16 December: U. S. Marine lieutenant shot and killed by PDF. Navy lieutenant and wife detained and assaulted by PDF. 17 December: NCA directs execution of Operation Just Cause. 18 December: Army lieutenant shoots PDF sergeant. Joint Task Force South advance party deploys. JCS designates D-Day/H-Hour as 20 December/1:00 a.m. 19 December: U. S. forces alerted and launched. D-Day, 20 December 1989 U. S. invasion of Panama begins. The operation was conducted as a campaign with limited military objectives. JTFSO objectives in PLAN 90-2 were to: protect U. S. lives and key sites and facilities and deliver Noriega to competent authority, neutralize PDF forces, neutralize PDF command and control, support establishment of a U. S.-recognized government in Panama, restructure the PDF. Major operations detailed elsewhere continued through 24 December. JCS directs execution of Operation Promote Liberty.3 January 1990 Noriega surrenders to U. S. forces.31 January 1990 Operation. Operation Promote Liberty begins. September 1994 Operation Promote Liberty ends.
The United States had maintained numerous military bases and a substantial garrison throughout the Canal Zone to protect the American-owned Panama Canal and to maintain American control of this strategically important area. On September 7, 1977, U. S. President Jimmy Carter and the de facto leader of Panama, General Omar Torrijos, signed Torrijos–Carter Treaties, which set in motion the process of handing over the Panama Canal to Panamanian control by 2000. Although the canal was destined for Panamanian administration, the military bases remained and one condition of the transfer was that the canal would remain open for American shipping; the U. S. had long-standing relations with General Noriega, who served as a U. S. intelligence asset and paid informant of the Central Intelligence Agency from 1967, including the period when Bush was head of the CIA. Noriega had sided with the U. S. rather than the USSR in Central America, notably in sabotaging the forces of the Sandinista government in Nicaragua, the revolutionaries of the FMLN group in El Salvador.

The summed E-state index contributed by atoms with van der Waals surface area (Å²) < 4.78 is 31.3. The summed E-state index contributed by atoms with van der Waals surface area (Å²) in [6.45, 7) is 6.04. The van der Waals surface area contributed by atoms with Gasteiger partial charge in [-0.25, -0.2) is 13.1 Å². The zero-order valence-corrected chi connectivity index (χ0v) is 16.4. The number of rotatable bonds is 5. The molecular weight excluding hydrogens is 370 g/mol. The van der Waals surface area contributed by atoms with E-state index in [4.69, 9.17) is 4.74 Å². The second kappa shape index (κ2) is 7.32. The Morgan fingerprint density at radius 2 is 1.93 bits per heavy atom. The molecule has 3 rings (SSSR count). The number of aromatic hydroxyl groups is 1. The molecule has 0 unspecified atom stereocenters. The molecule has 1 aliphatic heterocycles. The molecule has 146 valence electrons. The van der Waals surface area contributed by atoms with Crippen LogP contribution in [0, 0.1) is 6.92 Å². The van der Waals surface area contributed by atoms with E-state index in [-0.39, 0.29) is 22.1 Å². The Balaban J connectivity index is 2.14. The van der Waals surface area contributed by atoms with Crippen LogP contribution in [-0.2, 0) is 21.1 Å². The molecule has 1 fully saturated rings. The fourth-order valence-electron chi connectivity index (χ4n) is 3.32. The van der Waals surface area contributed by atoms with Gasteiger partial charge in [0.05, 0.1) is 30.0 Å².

Noriega received upwards of $100,000 per year from the 1960s until the 1980s, when his salary was increased to $200,000 per year. Although he worked with the Drug Enforcement Administration to restrict illegal drug shipments, he was known to accept significant financial support from drug dealers, because he facilitated the laundering of drug money, through Noriega, they received protection from DEA investigations due to his special relationship with the CIA. In the mid-1980s, relations between Noriega and the United States began to deteriorate. In 1986, U. S. President Ronald Reagan opened negotiations with General Noriega, requesting that the Panamanian leader step down after he was publicly exposed in The New York Times by Seymour Hersh, was implicated in the Iran-Contra Scandal. Reagan pressured him with several drug-related indictments in U. S. courts. S. were weak, Noriega did not submit to Reagan's demands. In 1988, Elliot Abrams and others in the Pentagon began pushing for a U. S. invasion, but Reagan refused, due to Bush's ties to Noriega through his previous positions in the CIA and the Task Force on Drugs, their negative impact on Bush's presidential campaign.